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Improved earthquake detection as a probe for active fault structures in New Zealand's central Southern Alps

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posted on 15.11.2021, 16:50 by Calum ChamberlainCalum Chamberlain

This thesis concerns the detection and analysis of micro-seismicity and low-frequency earthquakes in New Zealand's central Southern Alps. We make use of the 6.5 year continuous seismic dataset collected using the Southern Alps Microearthquake Borehole Array (SAMBA), alongside other temporary and permanent seismic deployments nearby. The small station spacing of this deployment allows for high resolution seismic studies near the Alpine Fault, a dextral-transpressive plate boundary fault between the Pacific and Australian plates.  Using this dataset we have documented the rst evidence of low-frequency earthquakes on or near the deep extent of the Alpine Fault. By using a network based crosscorrelation detection method we have generated a 3 year catalogue of 14 low-frequency earthquake families. These low-frequency earthquake families locate close to other indicators and models of the deep extent of the Alpine Fault, and we interpret these low-frequency earthquakes to represent shear failure on or near the deep extent of the Alpine Fault. These low-frequency earthquakes highlight a near-continuous background rate of deformation, punctuated by short periods of tremor. We also observe higher rates of low-frequency earthquake generation after large regional earthquakes. The magnitudes of our low-frequency earthquakes range from Mʟ‒0.8‒1.8, and appear to follow an exponential distribution, implying that there might be a characteristic length-scale of failure.  We have extended the catalogue of low-frequency earthquake templates using the full 6.5 year dataset and an objective synthetic detection methodology. We developed a new methodology for template detection after other methods failed, or were not feasible. This method employs simple synthetic template events, which, rather than trying to capture all of the complexities of the body waves we try to detect, approximate a simple waveform that does not correlate well with background noise. To undertake this method we have developed a multi-parallel Python package, which is highly portable (we have run this on computers ranging from dual-core, 8GB RAM laptops to a 393 node, 6349 CPU cluster computer) and distributed via an open-source model. This package was run through the 6.5 year dataset on the New Zealand E-Science PAN cluster to e fficiently (<48 hours clock-time) generate a spatially and temporally continuous catalogue of low-frequency earthquake templates. Using this method to detect an initial suite of over 25,000 detections grouped into 600 families we have generated 600 good quality, discrete stacked waveforms for use in further matched-filter detection routines. We have shown that, for templates with both P and S-phase picks, these templates locate near to our previously determined low-frequency earthquake family locations.  Using a network matched- filter detection technique we have generated a catalogue of micro-seismicity in a region of low-seismicity near the Whataroa Valley, motivated by the Deep-Fault Drilling Project; Phase-2. We detected 300 earthquakes that include a selection of near-repeating earthquakes. We find that most detected events are not similar enough to be termed repeating. For 106 earthquakes we are able to generate high-precision magnitudes calculated by singular-value decomposition of similar waveforms. We find a high b-value of 1.44 for these earthquakes, with no earthquakes above Mʟ1.6. By generating high precision cross-correlation derived picks for individual detections and employing a double-difference location methodology we show that seismicity does not delineate a single structure; rather we interpret the detected seismicity as temporally-limited earthquake sequences on small asperities adjacent to the Alpine Fault. Focal mechanisms for the best recorded events show dominantly strike-slip mechanisms, with lesser reverse and normal components.  During the drilling of the Deep-Fault Drilling Project: Phase-2 borehole we operated a real-time earthquake detection system around the drill-site. This was a multi-national effort involving 16 seismologists in three countries monitoring the automatic detections in shifts. During the 5 month real-time monitoring period we detected and located 493 earthquakes, none of which occurred within 3km of the drill-site, nor required changes to the drilling operations. We undertook this monitoring using open-source software, which employed a standard energy based detection scheme.  This thesis has contributed four complementary earthquake catalogues, a further three years of continuous seismic data from the central Southern Alps, and an opensource Python package for detection and analysis of earthquakes using cross-correlation techniques. The characteristics of these catalogues highlight deformation modes on and near one of the world's major strike-slip plate boundaries, both at depth, and at the upper extent of the seismogenic zone.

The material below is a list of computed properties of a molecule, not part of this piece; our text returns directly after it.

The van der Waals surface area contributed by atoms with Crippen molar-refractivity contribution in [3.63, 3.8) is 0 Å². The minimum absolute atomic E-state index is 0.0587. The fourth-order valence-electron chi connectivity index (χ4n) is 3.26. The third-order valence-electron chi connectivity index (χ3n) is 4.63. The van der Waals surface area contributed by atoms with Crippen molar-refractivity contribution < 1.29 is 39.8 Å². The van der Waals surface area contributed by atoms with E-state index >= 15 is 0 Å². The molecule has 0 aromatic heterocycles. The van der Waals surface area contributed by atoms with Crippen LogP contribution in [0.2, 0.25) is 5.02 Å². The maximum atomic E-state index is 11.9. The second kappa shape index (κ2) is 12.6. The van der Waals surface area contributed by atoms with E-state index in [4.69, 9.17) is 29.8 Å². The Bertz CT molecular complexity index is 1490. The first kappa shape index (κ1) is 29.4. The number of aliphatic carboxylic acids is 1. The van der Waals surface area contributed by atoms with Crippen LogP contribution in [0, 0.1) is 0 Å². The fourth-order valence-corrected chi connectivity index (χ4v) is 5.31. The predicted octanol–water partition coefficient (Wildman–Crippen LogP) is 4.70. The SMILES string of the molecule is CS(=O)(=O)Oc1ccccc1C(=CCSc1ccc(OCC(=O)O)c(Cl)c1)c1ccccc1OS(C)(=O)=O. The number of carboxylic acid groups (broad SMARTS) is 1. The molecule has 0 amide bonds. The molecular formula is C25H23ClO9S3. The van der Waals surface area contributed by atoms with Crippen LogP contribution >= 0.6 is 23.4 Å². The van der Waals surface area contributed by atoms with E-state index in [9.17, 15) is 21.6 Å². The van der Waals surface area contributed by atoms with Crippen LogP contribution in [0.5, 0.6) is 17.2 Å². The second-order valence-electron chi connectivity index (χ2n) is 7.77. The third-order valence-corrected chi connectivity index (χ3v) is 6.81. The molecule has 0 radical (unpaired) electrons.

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Date of Award



Te Herenga Waka—Victoria University of Wellington

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Author Retains Copyright

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Degree Grantor

Te Herenga Waka—Victoria University of Wellington

Degree Level


Degree Name

Doctor of Philosophy

Victoria University of Wellington Unit

Institute of Geophysics

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Victoria University of Wellington Item Type

Awarded Doctoral Thesis



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Victoria University of Wellington School

School of Geography, Environment and Earth Sciences


Townend, John; Stern, Tim